Nothing can be more devastating to credit than to have a bad rental history. If you have a bad rental history, it can be very difficult to secure housing. However, a positive rental history can sometimes be a powerful way of rebuilding credit. If your rental history is built correctly, it can be a powerful way to build and maintain your credit.
Rental History Can Rebuild Your Credit When It Is Being “Counted”
The most important way to prepare rental history to rebuild your credit is to make sure that it is “counted.” Many landlords do not pull credit reports or report credit history to the credit bureaus. Although you may be building a good history or “rapport” with your current landlord, it may not automatically translate into building a good history elsewhere.
If you believe that your landlord is not reporting your credit, you should approach your landlord to ask for an accounting of your payments. Also, ask your landlord to serve a reference for you in the future. Recommendation letters are always a good resource for the securing of future housing or loans.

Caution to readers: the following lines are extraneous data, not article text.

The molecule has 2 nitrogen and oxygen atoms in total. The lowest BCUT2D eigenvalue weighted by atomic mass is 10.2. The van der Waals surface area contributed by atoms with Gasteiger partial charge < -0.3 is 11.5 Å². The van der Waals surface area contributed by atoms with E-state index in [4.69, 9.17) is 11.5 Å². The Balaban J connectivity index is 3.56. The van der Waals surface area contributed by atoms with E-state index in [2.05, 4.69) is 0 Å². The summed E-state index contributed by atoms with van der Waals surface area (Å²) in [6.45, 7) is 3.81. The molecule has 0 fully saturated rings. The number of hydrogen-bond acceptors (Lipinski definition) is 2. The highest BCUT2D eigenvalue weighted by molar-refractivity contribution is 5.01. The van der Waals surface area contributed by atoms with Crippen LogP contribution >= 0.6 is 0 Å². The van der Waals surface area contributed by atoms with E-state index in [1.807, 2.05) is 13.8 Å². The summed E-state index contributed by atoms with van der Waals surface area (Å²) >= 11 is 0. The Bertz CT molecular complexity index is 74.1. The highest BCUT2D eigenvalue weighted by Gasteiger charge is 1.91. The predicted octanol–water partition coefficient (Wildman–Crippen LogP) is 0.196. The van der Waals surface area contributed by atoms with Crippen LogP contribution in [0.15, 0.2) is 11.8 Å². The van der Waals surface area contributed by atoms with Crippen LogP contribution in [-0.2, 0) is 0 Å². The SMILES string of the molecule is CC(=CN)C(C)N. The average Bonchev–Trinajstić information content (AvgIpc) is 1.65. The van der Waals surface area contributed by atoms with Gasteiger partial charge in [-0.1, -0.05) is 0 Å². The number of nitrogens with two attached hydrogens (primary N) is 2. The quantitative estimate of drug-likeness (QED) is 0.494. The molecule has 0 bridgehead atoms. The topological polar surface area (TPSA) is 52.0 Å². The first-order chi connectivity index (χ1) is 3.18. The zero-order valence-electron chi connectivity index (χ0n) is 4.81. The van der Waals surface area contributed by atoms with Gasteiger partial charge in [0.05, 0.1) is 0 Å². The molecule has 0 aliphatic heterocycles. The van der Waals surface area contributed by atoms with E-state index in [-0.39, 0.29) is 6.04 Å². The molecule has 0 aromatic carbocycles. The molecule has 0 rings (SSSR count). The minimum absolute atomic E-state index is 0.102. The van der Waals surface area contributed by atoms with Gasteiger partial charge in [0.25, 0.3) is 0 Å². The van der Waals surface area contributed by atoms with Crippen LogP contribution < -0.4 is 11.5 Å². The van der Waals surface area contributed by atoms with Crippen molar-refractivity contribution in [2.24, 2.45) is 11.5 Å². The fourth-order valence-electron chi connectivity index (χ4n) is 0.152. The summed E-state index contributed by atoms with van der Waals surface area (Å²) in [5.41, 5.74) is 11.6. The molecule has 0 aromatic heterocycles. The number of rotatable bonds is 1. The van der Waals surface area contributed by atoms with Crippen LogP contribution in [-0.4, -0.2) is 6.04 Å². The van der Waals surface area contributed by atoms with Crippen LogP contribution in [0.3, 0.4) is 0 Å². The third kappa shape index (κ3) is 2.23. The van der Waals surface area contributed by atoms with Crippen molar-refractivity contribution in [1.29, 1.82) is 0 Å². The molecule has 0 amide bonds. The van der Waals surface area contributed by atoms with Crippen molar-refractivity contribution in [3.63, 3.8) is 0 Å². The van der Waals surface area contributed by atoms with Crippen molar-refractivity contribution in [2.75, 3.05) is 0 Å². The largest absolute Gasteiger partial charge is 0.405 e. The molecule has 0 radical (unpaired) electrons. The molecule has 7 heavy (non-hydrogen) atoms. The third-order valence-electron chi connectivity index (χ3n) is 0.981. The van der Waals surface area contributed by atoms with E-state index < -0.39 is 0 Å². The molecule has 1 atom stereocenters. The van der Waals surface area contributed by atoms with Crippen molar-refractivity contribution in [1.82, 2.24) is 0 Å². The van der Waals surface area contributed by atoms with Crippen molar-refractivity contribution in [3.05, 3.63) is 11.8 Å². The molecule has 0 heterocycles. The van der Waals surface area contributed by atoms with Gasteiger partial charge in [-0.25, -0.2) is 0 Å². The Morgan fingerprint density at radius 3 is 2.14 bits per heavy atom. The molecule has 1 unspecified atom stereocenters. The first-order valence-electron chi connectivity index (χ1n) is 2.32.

Although historically, rent payments have not been recorded on credit reports, recently companies such as Experian have offered options for reporting credit. Rent-Bureau is a new service offered by Experian for this purpose. These rent payments can improve your credit. Other good resources to report your “rent” credit are www.WilliamPaid.com and www.ClearNow.com.
The Most Powerful Credit Factor with Rent Payments is the Bad Credit
Although good rental history can positively affect your credit in limited situations, bad rental credit has a much more powerful effect. Evictions are absolutely devastating to credit and they are almost always reported as a lawsuit or sometimes even a deficiency in your credit reports. Having an eviction on your credit can extremely limit your housing options. Evictions are the very thing that housing providers look for when you are seeking a new housing options. They are also very detrimental in securing mortgage loans. If you have evictions and excessive debts, you should consult with a bankruptcy attorney. Bankruptcy will restore your credit to a degree and eliminate collection attempts that may cripple your budget in the future.